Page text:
New shot glass to ensure Canadian drinks pack even less punch
A few years ago, Kyle Tweter and Dan Wilson, owners of The Moose bar in Vancouver, discovered that there was a consistent gap between their liquor inventory at the end of the night compared to their revenue from drinks poured. Most restaurateurs attribute the discrepancy to heavy-handed bartenders or employees sneaking drinks on the job. Tweter and Wilson were shocked when they discovered that it was the shot glass that was the problem—and they decided to do something about it.
A standard, traditional shot glass has a capacity of 30 mL, to satisfy the U.S. requirement that a shot be equal to one fluid ounce, or 29.574 mL. In Canada, however, the legal minimum requirement for a shot is a Canadian ounce, which, in the imperial system comes out to about 28 ml. Tweter and Wilson thought it was a big enough difference to merit a whole new glass, and thus the Can-Pour, a 28 mL shot glass that’s Government of Canada–tested and approved, was born. The Can-Pour is “designed to look identical to the traditional 30 mL shot glass,” says the company website. “Using Can-Pour, you can generate the same revenue while purchasing 7 per cent less liquor.”
The glass is now available through restaurant supply companies and, although it’s only been on the market for a few months, it’s had tremendous pickup by restaurateurs. For consumers, this means your navel is about to get less fuzzy. According to the National Post’s Adam McDowell, the Can-Pour is “poised to become as much a physical fixture of Canadiana as loonies, toques and Timbits.” Leave it to a couple of Vancouverites to ruin the party for the rest of us.
• Happy Hour: A few nanolitres short of a shot [National Post]
• New shot glass saves money, sticks it to imperial system [Post City]
10 thoughts on “New shot glass to ensure Canadian drinks pack even less punch”
Absolutely astounding. I couldn’t believe there was any way for drinking alchohol (as opposed to beer) in Canada to get any worse or miserly. It’s amazing that this is celebrated. These guys should be run out of town. We are the nation that supplied alchohol to the U.S. during Prohibition and now you can’t get a decent martini anywhere in the whole nation. Totally pathetic.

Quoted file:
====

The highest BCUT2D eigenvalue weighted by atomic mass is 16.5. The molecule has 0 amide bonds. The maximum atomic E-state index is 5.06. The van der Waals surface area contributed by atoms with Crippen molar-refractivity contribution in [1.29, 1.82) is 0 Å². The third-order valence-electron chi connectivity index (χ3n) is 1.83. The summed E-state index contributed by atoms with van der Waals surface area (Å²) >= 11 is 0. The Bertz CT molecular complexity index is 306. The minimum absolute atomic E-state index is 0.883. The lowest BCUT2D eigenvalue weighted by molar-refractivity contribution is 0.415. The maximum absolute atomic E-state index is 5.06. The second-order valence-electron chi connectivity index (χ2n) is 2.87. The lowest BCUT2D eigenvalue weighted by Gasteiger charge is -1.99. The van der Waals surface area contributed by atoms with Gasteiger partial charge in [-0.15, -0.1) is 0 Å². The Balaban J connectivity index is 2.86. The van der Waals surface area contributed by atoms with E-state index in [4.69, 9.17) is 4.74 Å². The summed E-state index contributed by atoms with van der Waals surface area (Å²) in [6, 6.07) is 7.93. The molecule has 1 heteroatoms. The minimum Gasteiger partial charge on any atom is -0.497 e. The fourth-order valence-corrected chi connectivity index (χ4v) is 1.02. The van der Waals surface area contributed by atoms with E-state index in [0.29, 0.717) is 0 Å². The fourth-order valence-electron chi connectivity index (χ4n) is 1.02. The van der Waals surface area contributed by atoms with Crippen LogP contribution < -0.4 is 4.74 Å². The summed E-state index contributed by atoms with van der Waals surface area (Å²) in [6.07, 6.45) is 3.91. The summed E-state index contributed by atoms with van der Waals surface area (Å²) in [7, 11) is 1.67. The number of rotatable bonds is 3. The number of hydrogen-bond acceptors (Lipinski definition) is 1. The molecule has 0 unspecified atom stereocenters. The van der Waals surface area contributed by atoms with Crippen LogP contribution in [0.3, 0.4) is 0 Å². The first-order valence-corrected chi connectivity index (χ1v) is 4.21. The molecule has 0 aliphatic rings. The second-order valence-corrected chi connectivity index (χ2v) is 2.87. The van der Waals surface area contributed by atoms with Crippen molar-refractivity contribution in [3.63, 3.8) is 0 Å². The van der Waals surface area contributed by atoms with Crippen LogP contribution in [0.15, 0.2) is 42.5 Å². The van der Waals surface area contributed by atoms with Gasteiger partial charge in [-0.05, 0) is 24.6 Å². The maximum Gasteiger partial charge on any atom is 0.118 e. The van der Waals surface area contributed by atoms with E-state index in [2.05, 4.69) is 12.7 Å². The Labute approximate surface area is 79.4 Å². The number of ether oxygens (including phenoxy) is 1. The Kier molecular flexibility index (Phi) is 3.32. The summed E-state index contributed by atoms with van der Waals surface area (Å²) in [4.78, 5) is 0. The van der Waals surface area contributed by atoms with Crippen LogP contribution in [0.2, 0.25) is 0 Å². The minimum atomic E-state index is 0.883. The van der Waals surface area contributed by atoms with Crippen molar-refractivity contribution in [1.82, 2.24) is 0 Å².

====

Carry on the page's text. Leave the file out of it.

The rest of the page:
way to go Kyle and Dan, for contributing to the lameness that is Vancouver night life. I’ll be sure to tell everyone not to go to the Moose Bar.
go to 416 snack bar (http://www.416snackbar.com) for exactly the opposite sentiment.
Relying on legislated minimums doesn’t make up for the lack of imagination as a business owner. Sure they’ll save 2mls per serve, but that doesn’t really add up to a whole lot when your bar is empty. (As it likely will be after this story).
Must be why they changed the name. It used to be called the Loose Moose!
way to spread the “suck” that is Vancouver (or Van-Hoover if you prefer) right across Canada! strong work
We had a bar on Queen street west in Toronto
the bottles that were in a rack upside down leaked drops every time a streetcar rumbled past.
24 hours a day those bottles dripped…enough to
lose a fifth of a bottle a month.
Nothing like trying to build a following of loyal patrons. Canada is embarrassingly provincial. We shifted to entertaining at home almost always since even Toronto mediocrity became way overpriced. I am sure those shot glasses are already de rigueur in the bars and restaurants here. Does anyone remember corkage fee debacle in Hogtown – world class city, yup, that’s right.
Another notch in the gunbelt for Nanny McGuinty!
geez, what’s with all the Vancouver haters? If you read the related articles you’ll see the guys aren’t just being douches (although they do own a sports bar in Yaletown…shudder) they were getting nailed by Revenue Canada for the discrepancy. Can you blame them for looking for a solution?
Comments are closed.